dear girl: a reckoning by drea brown. Gold Line Press, 2014. 47 pages. $10.00, print.

drea brown’s dear girl: a reckoning is the winner of the 2014 Gold Line Press Poetry Chapbook Competition and a hauntingly beautiful glimpse into the Middle Passage and the life of Phillis Wheatley. brown’s poetry attempts to envision not only Phillis Wheatley as the poet, but also Phillis as the girl aboard a slave ship struggling to understand not only her situation, but also her new identity as someone’s property.

Each of brown’s poems deals with a specific moment in the harrowing journey across the ocean and the themes of haunting, rememory, and giving voice to the dead. This theme of rememory, a term which brown borrows from Toni Morrison, is one that occurs in each poem and calls into question how memory itself influences not only an individual, but also perhaps, an entire group of people. brown tells Wheatley’s story not only to show how portions of the poet’s identity were erased or unacknowledged, but also to address how the girl in her poems could embody not only Wheatley, but also countless unnamed girls.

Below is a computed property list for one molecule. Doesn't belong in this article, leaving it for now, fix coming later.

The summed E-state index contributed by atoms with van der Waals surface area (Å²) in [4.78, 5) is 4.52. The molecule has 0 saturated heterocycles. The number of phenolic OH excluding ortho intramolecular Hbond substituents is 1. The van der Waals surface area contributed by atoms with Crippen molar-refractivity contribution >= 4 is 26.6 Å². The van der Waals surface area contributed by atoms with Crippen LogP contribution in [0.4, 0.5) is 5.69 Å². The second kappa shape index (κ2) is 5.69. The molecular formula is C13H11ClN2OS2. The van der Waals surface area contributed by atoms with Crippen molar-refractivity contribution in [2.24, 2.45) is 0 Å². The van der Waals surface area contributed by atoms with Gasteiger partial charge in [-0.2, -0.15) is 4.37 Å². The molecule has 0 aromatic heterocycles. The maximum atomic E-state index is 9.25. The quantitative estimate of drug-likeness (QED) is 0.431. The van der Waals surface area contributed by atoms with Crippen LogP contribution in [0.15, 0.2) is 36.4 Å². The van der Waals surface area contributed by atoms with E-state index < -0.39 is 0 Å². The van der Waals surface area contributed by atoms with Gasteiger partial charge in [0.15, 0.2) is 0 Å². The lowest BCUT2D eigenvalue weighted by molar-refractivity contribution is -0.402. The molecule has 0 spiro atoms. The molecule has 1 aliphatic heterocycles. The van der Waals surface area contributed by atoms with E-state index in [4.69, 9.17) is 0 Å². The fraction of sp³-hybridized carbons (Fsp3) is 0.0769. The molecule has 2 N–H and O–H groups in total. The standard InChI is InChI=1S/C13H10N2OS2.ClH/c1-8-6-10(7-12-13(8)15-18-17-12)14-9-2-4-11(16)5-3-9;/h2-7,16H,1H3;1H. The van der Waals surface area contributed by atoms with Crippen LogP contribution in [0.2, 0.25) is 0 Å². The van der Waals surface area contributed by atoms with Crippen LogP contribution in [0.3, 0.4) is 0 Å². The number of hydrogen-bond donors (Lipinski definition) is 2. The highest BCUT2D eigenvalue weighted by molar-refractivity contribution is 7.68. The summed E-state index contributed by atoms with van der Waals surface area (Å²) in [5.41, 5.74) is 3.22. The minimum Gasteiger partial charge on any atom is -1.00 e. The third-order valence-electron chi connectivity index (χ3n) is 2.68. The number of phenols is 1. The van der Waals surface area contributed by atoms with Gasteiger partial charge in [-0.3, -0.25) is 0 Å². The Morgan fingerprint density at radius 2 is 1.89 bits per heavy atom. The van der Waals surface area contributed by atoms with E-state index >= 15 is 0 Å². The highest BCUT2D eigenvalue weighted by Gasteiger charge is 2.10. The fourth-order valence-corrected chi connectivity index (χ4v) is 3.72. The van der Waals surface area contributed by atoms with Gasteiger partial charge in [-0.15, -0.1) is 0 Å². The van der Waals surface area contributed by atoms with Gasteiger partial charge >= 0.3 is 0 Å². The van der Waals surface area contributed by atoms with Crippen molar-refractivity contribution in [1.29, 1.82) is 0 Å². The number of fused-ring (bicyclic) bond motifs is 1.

brown asks readers to reimagine, remember and employ rememory to give voice to the dead and through doing so, exorcise some of our own haunted, unacknowledged pasts and shared histories. The chapbook opens with a poem emphasizing the voices of the dead, but end’s with a similar request successfully closing the narrative. brown’s rich imagery, variety of poetic forms and narrative tells readers that the dead will have their stories told: “the dead will have their due. they will speak from graves or whisper into the ears of poets or search oceans, to begin here or rupture or capture loss” (45).

-Chelsea Graham, MAR